I notice a saltiness on my lips during the final third of the Meerapfel, which combines nicely with flavors of cashews and roasted espresso beans that take over the top spots in the profile until the end of the cigar. Additional notes of dry oatmeal, cinnamon, creamy cedar, dry hay, earth and a less-obvious floral note make themselves known at various points, while the amount of both white pepper and pomegranate sweetness remains unchanged on retrohale compared to the previous third. The flavor crosses into full and stays there, while the body joins the strength at a solid medium. After that small hiccup in the second third of the second third, the construction for each of the three cigars is once again giving me no issues at all, with the burn, draws and smoke production all trouble-free until I put the nubs down with less than an inch remaining.

Final Notes

  • Reinhard Pohorec, vp of Meerapfel Cigar, told halfwheel that while the Meir began shipping to stores in the U.S. in February, the company released the cigars to stores in Africa, Asia Pacific, Europe and the Middle East late last year.
  • I can’t say enough about the packaging for the Meerapfel Meir: the boxes are gorgeous—if a bit unwieldy—while the band is one of the most intricate I have seen in a very long time.

  • Speaking of the box, while it is impressive from the outside, the inside includes a feature I don’t remember ever seeing: an opening specifically cut out of the bottom of the box to hold Boveda packs.
  • As Patrick noted in his review of the Richard, Meerapfel Cigar created a new line called Création de Coeur, which the company uses exclusively to raise money for charity. While there are no details about the blend, it is different than the lines that are sold in stores. The company says that the Meerapfel family covers all of the costs associated with the cigar and then donates the cigars to raise money for charity. The first box was sold at a March 8 event at restaurant de l’Hôtel de Ville de Crissier outside of Lausanne, Switzerland. It benefited the charity Morija, which provides humanitarian aid and development programs in sub-Saharan Africa.
  • If you are not retrohaling while smoking this cigar, you are wasting both your time and your money.
  • The cigars smoked for this review were purchased by halfwheel.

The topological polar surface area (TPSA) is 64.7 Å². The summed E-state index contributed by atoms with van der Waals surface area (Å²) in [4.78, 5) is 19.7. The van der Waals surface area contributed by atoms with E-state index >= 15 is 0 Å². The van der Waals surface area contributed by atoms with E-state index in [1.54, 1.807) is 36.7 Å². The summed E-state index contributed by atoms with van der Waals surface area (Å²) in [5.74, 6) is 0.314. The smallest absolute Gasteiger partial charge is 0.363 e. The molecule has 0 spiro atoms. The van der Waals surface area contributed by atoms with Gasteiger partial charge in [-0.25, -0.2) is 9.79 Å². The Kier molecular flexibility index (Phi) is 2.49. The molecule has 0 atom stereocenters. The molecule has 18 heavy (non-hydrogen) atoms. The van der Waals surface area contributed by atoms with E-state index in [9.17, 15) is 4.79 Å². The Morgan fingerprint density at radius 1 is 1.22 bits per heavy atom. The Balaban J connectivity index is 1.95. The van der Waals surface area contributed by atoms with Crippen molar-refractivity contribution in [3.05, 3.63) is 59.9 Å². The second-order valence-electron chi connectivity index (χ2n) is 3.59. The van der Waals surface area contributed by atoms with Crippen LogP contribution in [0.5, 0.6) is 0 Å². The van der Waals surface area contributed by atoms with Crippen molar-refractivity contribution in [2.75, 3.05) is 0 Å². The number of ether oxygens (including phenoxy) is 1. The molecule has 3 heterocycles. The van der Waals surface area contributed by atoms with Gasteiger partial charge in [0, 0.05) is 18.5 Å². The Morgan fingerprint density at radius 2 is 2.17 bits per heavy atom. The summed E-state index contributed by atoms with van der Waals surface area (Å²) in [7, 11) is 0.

• Final smoking time averaged one hour and 38 minutes for all three cigars.
  • If you would like to purchase any of the Meerapfel Meir cigars, site sponsor Atlantic Cigar Co. has it in stock on its website.
92 Overall Score

From the first moment you see it, the Meerapfel Meir Robusto exudes a sense of quality: the box is solid wood, the cigars are extremely well-presented and the bands are some of the most intricate I have ever seen. All of that is before you even smoke the cigar, which features a profile that is complex, delicate and exceedingly well-balanced, with a combination of floral and powdery cocoa nibs at the top of the profile combined with distinct pomegranate sweetness and white pepper on the retrohale. I do wish the sweetness in the blend was a bit more overt—especially in the final third—but the construction was virtually perfect in every aspect for the entirety of the time I spent smoking the three cigars, with only one cigar needing a very minor burn correction. In the end, the Meerapfel Meir Robusto is an extremely enjoyable cigar that is extremely easy to recommend trying for yourself.

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Brooks Whittington

I have been smoking cigars for over eight years. A documentary wedding photographer by trade, I spent seven years as a photojournalist for the Dallas Morning News and the Fort Worth Star Telegram. I started the cigar blog SmokingStogie in 2008 after realizing that there was a need for a cigar blog with better photographs and more in-depth information about each release. SmokingStogie quickly became one of the more influential cigar blogs on the internet, known for reviewing preproduction, prerelease, rare, extremely hard-to-find and expensive cigars. I am a co-founder of halfwheel and now serve as an editor for halfwheel.